The U.K. Supreme Court’s 26 August ruling on standard-essential patents (SEPs) is the latest in a series of recent decisions that are likely to have a profound effect on FRAND license negotiations across the globe, in particular for the next generation 4G and 5G mobile telecommunication licenses.1 In a well-written judgment, the U.K. Supreme Court confirmed that English Courts have jurisdiction to set global FRAND rates and set disputed license terms and, along the way, provided important guidance on a number of FRAND-related issues, in particular the question of how to ascertain whether licensing terms are non-discriminatory.
The Unwired Planet v. Huawei judgment comes just one month after the German Federal Court of Justice rendered its decision in Sisvel / Haier, which clarified the relationship between the SEP holder’s and implementer’s obligations under Huawei/ ZTE, thereby increasing the burden on implementers during licensing negotiations.2 The judgment also appears only three weeks after the U.S. Court of Appeals confirmed the legality of OEM-level SEP licensing under U.S. law and less than two months after the Avanci Business Review Letter issued by the U.S. Department of Justice which discusses in detail the efficiency benefits of FRAND licensing at the OEM level.
Overall, the UK Supreme Court’s judgment will be welcomed by many SEP holders. However, close reading reveals that implementers may derive some comfort from the judgment as well. In any event, the findings of the U.K. Supreme Court will guide both SEP owners and implementers in their worldwide license negotiations and litigation strategies in the years to come.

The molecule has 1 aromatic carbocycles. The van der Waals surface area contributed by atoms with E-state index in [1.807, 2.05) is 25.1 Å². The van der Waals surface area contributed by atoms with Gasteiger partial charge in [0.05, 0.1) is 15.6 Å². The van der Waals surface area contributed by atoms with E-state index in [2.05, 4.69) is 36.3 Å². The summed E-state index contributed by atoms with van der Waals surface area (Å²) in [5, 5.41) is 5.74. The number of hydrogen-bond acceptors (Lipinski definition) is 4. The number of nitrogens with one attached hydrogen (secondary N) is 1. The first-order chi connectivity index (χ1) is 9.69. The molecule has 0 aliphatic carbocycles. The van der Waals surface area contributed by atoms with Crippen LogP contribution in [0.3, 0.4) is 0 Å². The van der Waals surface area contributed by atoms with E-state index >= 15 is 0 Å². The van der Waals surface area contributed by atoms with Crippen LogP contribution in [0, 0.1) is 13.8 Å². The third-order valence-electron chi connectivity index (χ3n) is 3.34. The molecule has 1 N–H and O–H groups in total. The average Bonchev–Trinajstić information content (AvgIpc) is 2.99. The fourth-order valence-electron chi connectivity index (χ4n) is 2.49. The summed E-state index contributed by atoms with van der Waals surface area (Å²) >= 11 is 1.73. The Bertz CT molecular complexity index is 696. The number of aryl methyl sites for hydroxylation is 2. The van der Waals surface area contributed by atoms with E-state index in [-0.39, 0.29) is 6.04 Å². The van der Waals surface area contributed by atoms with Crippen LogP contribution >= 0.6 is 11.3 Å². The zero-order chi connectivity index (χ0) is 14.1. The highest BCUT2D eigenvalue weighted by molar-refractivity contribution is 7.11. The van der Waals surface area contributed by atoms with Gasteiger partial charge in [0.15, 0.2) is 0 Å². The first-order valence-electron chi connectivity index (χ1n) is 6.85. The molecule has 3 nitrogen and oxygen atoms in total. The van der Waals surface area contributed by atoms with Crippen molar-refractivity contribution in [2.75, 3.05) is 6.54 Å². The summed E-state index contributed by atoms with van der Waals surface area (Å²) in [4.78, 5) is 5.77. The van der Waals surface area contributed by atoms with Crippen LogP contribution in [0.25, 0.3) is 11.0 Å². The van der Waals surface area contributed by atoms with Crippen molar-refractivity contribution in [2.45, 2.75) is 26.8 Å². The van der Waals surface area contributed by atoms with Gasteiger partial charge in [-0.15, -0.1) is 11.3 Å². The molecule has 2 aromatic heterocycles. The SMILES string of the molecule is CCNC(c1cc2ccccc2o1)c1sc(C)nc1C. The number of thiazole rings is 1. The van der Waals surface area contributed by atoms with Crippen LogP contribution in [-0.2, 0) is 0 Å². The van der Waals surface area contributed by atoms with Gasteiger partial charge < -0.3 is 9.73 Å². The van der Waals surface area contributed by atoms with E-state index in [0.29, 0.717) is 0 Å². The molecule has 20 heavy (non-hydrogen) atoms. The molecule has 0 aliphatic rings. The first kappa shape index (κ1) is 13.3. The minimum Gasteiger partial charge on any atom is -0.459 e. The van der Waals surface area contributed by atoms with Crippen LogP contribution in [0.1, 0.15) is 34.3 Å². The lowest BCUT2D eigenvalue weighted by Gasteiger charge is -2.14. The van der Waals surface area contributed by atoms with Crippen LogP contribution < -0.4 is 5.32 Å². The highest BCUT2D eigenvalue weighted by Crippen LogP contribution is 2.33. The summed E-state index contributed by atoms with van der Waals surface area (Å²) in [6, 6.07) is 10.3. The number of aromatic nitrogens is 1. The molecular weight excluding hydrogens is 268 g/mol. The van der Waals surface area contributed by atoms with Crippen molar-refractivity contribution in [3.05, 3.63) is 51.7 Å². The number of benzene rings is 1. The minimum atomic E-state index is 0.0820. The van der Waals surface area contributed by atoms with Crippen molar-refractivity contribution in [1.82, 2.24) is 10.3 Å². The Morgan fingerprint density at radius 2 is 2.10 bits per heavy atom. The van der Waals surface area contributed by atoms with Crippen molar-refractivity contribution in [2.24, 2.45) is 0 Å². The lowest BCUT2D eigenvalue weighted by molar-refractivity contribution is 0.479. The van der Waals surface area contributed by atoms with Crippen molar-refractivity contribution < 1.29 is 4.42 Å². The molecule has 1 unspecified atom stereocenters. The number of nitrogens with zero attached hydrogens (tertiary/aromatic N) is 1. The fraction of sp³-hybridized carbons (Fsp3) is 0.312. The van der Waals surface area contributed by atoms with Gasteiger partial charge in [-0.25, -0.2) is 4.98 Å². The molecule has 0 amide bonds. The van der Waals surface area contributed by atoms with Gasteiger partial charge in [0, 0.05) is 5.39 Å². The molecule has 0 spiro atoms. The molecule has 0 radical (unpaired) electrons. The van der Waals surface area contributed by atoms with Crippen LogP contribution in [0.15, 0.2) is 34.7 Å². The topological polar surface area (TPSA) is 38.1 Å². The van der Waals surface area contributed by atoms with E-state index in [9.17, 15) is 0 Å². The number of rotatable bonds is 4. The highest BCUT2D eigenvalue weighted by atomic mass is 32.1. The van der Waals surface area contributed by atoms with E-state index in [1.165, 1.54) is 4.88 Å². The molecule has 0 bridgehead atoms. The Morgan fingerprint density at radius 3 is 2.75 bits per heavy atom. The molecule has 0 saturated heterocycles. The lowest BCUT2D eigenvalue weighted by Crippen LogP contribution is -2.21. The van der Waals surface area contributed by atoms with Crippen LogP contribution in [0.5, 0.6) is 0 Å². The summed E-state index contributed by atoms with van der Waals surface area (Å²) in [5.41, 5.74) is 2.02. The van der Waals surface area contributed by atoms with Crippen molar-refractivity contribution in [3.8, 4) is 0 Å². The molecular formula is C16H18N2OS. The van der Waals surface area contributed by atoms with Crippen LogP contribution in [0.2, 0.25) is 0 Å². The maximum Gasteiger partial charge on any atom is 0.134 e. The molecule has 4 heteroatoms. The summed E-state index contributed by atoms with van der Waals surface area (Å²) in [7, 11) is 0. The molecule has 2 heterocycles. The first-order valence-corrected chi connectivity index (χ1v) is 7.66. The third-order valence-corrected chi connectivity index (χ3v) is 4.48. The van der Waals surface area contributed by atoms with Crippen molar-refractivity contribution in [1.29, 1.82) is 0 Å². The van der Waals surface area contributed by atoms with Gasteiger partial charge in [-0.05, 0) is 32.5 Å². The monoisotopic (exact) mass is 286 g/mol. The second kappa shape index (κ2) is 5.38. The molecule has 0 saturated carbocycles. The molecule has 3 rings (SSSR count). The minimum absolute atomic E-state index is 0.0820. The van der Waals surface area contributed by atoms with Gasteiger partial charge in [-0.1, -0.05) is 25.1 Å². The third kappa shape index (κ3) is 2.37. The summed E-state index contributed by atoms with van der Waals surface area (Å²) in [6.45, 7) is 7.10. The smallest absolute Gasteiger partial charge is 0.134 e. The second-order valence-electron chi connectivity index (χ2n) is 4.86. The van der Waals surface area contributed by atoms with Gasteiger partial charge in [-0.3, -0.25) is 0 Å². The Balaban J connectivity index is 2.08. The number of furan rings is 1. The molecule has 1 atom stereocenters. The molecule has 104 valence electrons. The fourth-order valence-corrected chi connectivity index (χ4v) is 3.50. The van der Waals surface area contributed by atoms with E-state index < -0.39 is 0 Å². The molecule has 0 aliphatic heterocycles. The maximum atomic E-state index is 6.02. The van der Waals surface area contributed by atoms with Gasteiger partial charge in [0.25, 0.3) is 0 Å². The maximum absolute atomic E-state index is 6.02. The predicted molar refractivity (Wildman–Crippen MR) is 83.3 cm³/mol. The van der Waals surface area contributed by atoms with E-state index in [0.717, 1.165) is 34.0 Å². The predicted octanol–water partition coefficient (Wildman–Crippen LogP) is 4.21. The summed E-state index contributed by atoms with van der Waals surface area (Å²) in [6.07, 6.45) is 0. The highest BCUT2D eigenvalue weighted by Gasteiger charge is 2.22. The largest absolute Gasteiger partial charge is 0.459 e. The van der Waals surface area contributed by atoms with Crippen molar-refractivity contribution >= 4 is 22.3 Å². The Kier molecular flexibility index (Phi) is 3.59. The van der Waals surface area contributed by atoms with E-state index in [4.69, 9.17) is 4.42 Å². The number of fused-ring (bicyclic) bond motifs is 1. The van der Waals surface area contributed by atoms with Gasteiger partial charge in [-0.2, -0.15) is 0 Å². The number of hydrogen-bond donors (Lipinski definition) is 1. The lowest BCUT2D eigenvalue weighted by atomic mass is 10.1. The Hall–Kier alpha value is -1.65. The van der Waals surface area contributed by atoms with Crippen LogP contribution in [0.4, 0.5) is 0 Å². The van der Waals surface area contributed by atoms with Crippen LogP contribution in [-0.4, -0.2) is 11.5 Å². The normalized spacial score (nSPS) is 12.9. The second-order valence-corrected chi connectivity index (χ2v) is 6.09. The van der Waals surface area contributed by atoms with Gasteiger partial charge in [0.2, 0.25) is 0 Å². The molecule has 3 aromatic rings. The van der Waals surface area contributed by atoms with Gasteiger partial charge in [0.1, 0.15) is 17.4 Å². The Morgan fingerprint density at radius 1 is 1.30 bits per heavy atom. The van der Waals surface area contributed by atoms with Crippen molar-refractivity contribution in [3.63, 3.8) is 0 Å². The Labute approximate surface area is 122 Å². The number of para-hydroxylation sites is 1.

The judgment can best be viewed against the background of SEP and industry-specific circumstances.
First, it is well established that, pursuant to the 2015 judgment of the Court of Justice of the European Union in Huawei / ZTE, a SEP owner, bound by its promise to license its SEPs on FRAND conditions, would, by seeking an injunction, infringe EU competition law if it has not complied with the guidance given in that judgment on FRAND negotiations. The essence of the Huawei / ZTE judgment is that seeking an injunction against a “willing” licensee would constitute a competition law violation.
Second (and recognized in the Supreme Court judgment), it is industry practice that implementers often start implementing standard-essential technologies well before licenses are concluded. While the FRAND assurances of SEP owners provide some certainty for implementers that the required license agreements will be available and be entered into, uncertainty may remain with regard to the territorial scope of the license and other key licensing terms. In some cases, implementers prefer country-by-country licenses, while SEP holders take the view that (only) global licenses are appropriate. The Supreme Court’s judgment confirms that, in many cases, a SEP owner may legitimately take the view that a global license meets the requirements of FRAND.3 But this then raises the question whether a national court, confronted with the request for an injunction based on the infringement of national patents, may determine the terms of that global license agreement.
The practical relevance of this question becomes obvious if, as Huawei and ZTE argued, only a very small proportion of their worldwide sales are made in the national jurisdiction at hand. Does a UK court in those circumstances have the right to set the terms of a global license agreement, including for the use of SEPs in China, where Huawei and ZTE sell the majority of their products? And would such a right not unduly limit the rights of courts in other jurisdictions?